Non-fiction


Claiming Noah by Amanda Ortlepp.jpeg

Claiming Noah by Amanda Ortlepp

Under the umbrella of contemporary women’s fiction, this novel is part of the emotional thriller genre. Set in Sydney, it centres around two mothers and the realities of IVF and postpartum psychosis. With a quickly paced plot and blurred lines between protagonists and antagonists, it’s an engaging read.*

Fiction | Australian debut


The Promise of Things by Ruth QuibellThe Promise of Things by Ruth Quibell.jpeg

‘We’re struggling to keep on top of the things we’ve bought,’ Quibell writes. ]Beyond blithe indifference or cynical acceptance, how might we do things differently? How can we respond to the failure of materialism’s promise?’ Blending memoir with journalism and her insight as a sociologist, Quibell’s first book is a collection of short essays addressing these questions. This isn’t a call to minimalism or a guide to decluttering, however. Instead, The Promise of Things is a meditation on our relationships with the things that surround us, filled with useful but gentle advice.*

Non-fiction | Australian debut


From the Wreck by Jane Rawson, Australian fictionFrom the Wreck by Jane Rawson

In 1859, George Hills survives the sinking of the steamship Admella thanks to a woman who isn’t a woman, but a telepathic, octopus-like creature from another dimension. The intertwining of their lives in this blend of historical and speculative fiction is beautiful and resonant. Rawson crafts her characters so powerfully, I suspect she may actually be an interdimensional octopus.

Fiction | Australian author


How I Rescued My Brain by David Roland How I Rescued My Brain by David Rowland.jpeg

Roland was a psychologist who developed post-traumatic stress after working with violent offenders in the prison system, as well as traumatised patients. This and other stressors, including financial ruin and the breakdown of his marriage, likely played a role in the stroke that reduced his cognitive capabilities. His gentle narrative explores both the devastating effects of his conditions and the steps he took toward wellbeing, including mindfulness meditation. Having suffered frustrating cognitive limitations myself since the onset of my illness, I appreciated Roland’s direct, clear descriptions of his cognitive symptoms. He separates these into three categories: the general confusion of fog brain; rubber brain, the inability to take things in; and sore brain, the physical hurt that cognitive strain would cause, even for a task as simple as making lunch for his children.*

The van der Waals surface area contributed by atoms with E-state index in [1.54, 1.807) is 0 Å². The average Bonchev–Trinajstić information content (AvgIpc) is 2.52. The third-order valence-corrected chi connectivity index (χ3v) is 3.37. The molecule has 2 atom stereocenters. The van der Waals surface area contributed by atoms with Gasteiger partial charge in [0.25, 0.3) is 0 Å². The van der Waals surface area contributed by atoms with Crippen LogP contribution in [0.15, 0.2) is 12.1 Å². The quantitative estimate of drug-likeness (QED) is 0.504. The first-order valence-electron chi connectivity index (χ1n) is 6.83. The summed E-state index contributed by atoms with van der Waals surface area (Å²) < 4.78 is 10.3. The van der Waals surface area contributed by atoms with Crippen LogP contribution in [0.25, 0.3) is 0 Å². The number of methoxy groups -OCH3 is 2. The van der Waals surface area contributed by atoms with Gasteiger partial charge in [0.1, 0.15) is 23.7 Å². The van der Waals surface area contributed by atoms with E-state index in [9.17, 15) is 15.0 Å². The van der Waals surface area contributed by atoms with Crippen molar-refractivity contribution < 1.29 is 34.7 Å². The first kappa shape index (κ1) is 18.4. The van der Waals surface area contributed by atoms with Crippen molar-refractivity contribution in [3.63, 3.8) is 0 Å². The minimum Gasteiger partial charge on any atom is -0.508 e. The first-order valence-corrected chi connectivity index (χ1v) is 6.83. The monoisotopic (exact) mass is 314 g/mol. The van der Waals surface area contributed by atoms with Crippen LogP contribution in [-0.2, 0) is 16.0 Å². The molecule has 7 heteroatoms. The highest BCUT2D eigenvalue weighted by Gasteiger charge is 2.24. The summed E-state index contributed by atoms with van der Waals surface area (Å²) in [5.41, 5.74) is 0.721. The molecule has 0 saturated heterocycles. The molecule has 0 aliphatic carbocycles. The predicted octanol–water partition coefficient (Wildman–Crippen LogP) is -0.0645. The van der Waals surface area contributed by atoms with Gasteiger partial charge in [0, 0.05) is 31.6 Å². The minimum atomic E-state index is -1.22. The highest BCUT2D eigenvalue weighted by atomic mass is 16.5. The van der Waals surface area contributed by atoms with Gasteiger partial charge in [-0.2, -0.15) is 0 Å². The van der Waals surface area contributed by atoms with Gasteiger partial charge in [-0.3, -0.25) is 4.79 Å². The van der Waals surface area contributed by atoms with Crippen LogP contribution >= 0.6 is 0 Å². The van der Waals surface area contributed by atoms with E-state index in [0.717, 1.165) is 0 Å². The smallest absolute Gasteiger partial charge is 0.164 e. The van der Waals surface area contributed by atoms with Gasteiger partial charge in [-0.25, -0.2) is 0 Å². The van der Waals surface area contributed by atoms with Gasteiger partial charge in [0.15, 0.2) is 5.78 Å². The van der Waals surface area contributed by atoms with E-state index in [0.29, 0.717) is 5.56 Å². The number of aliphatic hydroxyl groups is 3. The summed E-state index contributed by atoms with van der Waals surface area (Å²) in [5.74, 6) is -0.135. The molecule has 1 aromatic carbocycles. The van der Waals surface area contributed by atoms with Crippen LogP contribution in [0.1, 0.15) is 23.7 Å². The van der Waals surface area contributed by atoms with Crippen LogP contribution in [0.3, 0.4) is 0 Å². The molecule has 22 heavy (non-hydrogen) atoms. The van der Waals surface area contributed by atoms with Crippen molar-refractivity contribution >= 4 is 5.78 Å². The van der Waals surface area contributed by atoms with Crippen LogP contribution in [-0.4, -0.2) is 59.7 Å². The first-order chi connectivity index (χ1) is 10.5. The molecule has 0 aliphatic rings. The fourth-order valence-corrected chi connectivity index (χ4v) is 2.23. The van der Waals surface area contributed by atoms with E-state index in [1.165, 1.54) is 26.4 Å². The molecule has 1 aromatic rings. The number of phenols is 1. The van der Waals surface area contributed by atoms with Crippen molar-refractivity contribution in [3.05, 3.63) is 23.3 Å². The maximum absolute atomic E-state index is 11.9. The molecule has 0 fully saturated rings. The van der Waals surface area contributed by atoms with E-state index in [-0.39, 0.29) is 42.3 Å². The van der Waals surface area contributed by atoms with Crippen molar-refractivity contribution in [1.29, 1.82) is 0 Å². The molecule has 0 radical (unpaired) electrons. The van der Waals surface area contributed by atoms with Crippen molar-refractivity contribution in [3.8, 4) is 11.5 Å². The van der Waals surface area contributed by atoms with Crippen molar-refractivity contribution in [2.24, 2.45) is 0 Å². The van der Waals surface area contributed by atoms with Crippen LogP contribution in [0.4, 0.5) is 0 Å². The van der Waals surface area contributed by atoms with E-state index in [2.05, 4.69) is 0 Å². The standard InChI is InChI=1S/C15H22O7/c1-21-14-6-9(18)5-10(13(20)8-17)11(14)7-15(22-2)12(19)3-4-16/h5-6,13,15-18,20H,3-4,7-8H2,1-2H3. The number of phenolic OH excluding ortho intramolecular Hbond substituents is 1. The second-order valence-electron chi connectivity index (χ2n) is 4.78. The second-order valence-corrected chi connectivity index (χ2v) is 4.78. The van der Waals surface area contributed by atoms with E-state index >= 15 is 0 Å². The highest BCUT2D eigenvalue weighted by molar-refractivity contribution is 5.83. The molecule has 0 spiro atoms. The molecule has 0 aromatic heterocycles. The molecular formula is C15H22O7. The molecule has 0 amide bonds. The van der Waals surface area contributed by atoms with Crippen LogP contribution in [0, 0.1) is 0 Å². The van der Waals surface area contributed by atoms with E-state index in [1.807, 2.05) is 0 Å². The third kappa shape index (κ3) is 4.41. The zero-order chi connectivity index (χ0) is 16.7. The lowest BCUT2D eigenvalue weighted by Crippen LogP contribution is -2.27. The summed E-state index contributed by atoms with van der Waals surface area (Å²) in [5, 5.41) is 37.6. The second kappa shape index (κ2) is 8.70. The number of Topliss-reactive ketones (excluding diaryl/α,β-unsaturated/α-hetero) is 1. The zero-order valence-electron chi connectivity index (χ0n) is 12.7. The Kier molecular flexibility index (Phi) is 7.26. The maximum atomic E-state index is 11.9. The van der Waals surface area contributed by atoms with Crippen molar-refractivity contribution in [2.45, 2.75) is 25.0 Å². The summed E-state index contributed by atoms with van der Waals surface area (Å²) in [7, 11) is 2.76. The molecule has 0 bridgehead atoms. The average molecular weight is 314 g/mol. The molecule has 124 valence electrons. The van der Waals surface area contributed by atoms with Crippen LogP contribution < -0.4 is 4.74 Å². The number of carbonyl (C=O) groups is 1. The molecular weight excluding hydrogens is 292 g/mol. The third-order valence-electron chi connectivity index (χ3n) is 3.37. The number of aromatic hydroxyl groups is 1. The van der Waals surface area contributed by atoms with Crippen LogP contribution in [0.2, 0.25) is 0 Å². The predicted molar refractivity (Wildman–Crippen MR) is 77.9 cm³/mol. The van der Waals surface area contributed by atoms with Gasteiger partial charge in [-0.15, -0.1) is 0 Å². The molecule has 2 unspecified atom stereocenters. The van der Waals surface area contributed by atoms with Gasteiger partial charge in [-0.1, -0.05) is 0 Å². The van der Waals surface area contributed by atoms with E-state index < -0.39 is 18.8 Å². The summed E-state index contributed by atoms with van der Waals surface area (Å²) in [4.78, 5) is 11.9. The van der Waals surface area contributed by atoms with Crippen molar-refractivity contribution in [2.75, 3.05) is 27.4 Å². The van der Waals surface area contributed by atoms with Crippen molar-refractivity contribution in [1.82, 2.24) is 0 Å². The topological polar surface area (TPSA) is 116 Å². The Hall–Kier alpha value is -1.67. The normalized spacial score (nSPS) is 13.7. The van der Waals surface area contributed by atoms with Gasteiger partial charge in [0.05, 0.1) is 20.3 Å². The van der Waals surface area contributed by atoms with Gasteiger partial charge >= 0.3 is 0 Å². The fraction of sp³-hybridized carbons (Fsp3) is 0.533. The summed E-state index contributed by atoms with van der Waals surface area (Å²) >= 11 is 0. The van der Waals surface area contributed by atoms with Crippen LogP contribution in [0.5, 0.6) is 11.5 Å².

Non-fiction | Australian author


A Funny Thing Happened on the Way to Chemo by Luke RyanA Funny Thing Happened on the Way to Chemo by Luke Ryan.jpeg

I’d been avoiding this book because I am, frankly, terrified of cancer. But Ryan’s detailed descriptions of life post-diagnosis are surprisingly readable, and what I should have been afraid of was the explicit reference to Bryan Adams lyrics. Ryan’s memoir is full of genuinely humorous jokes about both his experiences with cancer, first as an 11-year-old and then as an adult, and his experience of putting on a comedy show about having cancer. Spoiler alert: though many funny things happen, none of them are specifically on the way to chemo. Still, I recommend it.*

Non-fiction | Australian debut


East West Street by Philippe SandsEast West Street by Sands.jpeg

The idea that a government shouldn’t have impunity to murder its own citizens because it finds them undesirable or inconvenient might seem like a given today. Yet this notion first arose less than a century ago and was only widely accepted even more recently. Its establishment in law consumed the lives of at least two men, Rafael Lemkin and Hersch Lauterpacht, who came to opposite conclusions about how to protect people from crimes perpetrated by their own governments. Protect the group, Lemkin argued. Protect the individual, Lauterpacht countered. The genesis of these two approaches to international law – and the foundations of international law itself – are at the heart of East West Street. Read the full review on Newtown Review of Books.

Non-fiction


Half Wild by Pip SmithHalf Wild by Pip Smith.jpeg

Pip Smith’s first novel, Half Wild, is inventive and compelling. Blending fiction and non-fiction, the novel tells the many selves of Eugenia Falleni. Born as a woman in Italy, Eugenia arrives in Wellington with her family at a young age. There she begins to identify as a man, to the frustration of her family. As an adult, Eugenia reinvents himself in Australia as Harry Crawford, where he marries a woman named Annie Birkett. But Annie goes missing, and her body later turns up, blackened from a fire. Crawford goes on to remarry before the police catch up with him. At its core, Half Wild is a murky true crime story. Smith makes the most of that murkiness, shifting narrative perspectives throughout to ask who Falleni might have been, and what the legacy of his murder trial reveals about our concept of justice.*

Fiction | Australian author


*First published at On Writing, from Writing NSW